Lt. Gov. Hosemann announces Senate Medicaid expansion bill

Published 2:00 pm Friday, February 16, 2024

Lt. Gov. Delbert Hosemann said Thursday the Senate will have a bill by Monday’s deadline to expand Mississippi Medicaid to cover the working poor.

Hosemann said the bill will likely contain a work requirement and cover roughly 230,000 adults who make too much to currently be eligible for Medicaid, but too little to afford private insurance. As it stands, these adults — if they’re not pregnant or disabled — have no access to preventative care, leading to Mississippi’s abysmal public health metrics, such as the lowest life expectancy in the country.

This marks the first time, after a decade of partisan debate, that a Mississippi Republican leader has taken an affirmative step toward expansion.

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Hosemann, who is still loathe to use the words “Medicaid expansion,” said he hopes lawmakers pass such a plan into law.

“I have tried to tell everybody this: Stop saying Medicaid expansion,” Hosemann said. “What we are looking at is providing health insurance for working people. How you couch that is up to you but the interest I have had for a while is: We need to have a better labor force participation rate. That right now is the lowest in the country. But to get to that point … I’ve got to have healthy people.”

Hosemann said the Senate proposal will likely increase Medicaid eligibility to people making up to 138% of the poverty level. That would be an annual household income up to about $43,000 for a family of four.

New House Speaker Jason White — who replaced longtime Speaker Philip Gunn this year — has been outspoken about the state’s health care crisis, calling on Republican lawmakers to consider expansion. Gunn had blocked Medicaid expansion legislation, and even thwarted serious debate or consideration.

Many Capitol observers expected White and the GOP House leadership to be the first out of the gates this session with expansion legislation. But even after House Democrats unveiled an expansion bill the House leadership still hasn’t brought out a version or provided details of what it might propose.

Governor Tate Reeves — vehemently opposed to expansion, calling it “welfare” — has the power to veto a bill if it passes the Legislature. If he vetoed an expansion bill, two-thirds of lawmakers would have to vote to override the veto for it to become law.

Last session, the Legislature passed a measure to provide 12 months of postpartum coverage for mothers. This session, legislatives leaders are focusing on addressing the coverage gap, in which hundreds of thousands of adults go without health care. That is, until unaddressed health issues render them disabled, qualifying them for Medicaid, or land them in an emergency room — the most expensive place to receive health care.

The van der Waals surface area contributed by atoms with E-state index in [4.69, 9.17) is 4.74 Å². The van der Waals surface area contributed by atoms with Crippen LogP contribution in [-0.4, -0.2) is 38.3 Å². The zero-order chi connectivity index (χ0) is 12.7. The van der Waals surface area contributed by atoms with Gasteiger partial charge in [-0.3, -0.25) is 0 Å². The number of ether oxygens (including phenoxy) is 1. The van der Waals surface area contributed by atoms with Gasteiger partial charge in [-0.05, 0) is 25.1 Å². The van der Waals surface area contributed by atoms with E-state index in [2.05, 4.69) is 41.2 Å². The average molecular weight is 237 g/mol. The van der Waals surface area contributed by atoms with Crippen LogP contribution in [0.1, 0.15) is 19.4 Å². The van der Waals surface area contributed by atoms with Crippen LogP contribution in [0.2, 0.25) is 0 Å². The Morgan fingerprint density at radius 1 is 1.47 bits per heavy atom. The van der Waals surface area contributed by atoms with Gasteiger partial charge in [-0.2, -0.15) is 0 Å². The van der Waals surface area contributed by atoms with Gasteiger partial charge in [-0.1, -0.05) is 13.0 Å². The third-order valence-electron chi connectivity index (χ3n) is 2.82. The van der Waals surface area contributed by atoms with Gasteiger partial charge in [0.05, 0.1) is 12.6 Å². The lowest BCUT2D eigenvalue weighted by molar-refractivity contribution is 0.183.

“We’re looking at the part of people who aren’t already covered that would fit into this workforce – maybe a working mom with a child or two children, how do we get her continued health care after the postpartum period,” Hosemann said. “One of the most economic ways is to have the federal government pay for it, so that’s of real interest to me. So if I can get the federal government to pay for some or all of this, I’m going to do that.”

Hosemann said he would like to see a work requirement in any expansion bill, and he would also like to see a requirement that recipients make a contribution toward their health insurance.

“When I get a plan that covers working people, I would like for them to make some contribution to their health care,” he said. “I think that’s important, I think that’s self dignity, you become part of the system when you’re paying some part of it.”

Hosemann, who has been working on addressing the coverage gap for several years now, said he was convinced when Louisiana expanded Medicaid in 2016.

“When Louisiana did this several years ago, there was a great concern that people would move from the private market to the public,” he explained. “Well it didn’t happen. It’s maybe, like, 1% difference.”

Mississippi is one of 10 states not to expand Medicaid to cover the working poor. Proponents of expansion say the state is leaving more than $1 billion a year in federal money and thousands of new jobs on the table by refusing expansion.

Regardless of whether a House or Senate version of a bill is ultimately successful, Hosemann said he hopes that headway is made on increasing health care coverage of working Mississippians.

“I’ll be a proponent of a plan like this. I’m very hopeful that the Senate will pass one. I’m very hopeful that the House will address one, as well … We’ve been working on it a long time. Because of my current maturity, I don’t much care who gets the credit. My goal is to have working people have health care. If somebody else gets the credit – the governor or members of the House – I don’t really care much about that.”


By Sophia Paffenroth, Mississippi Today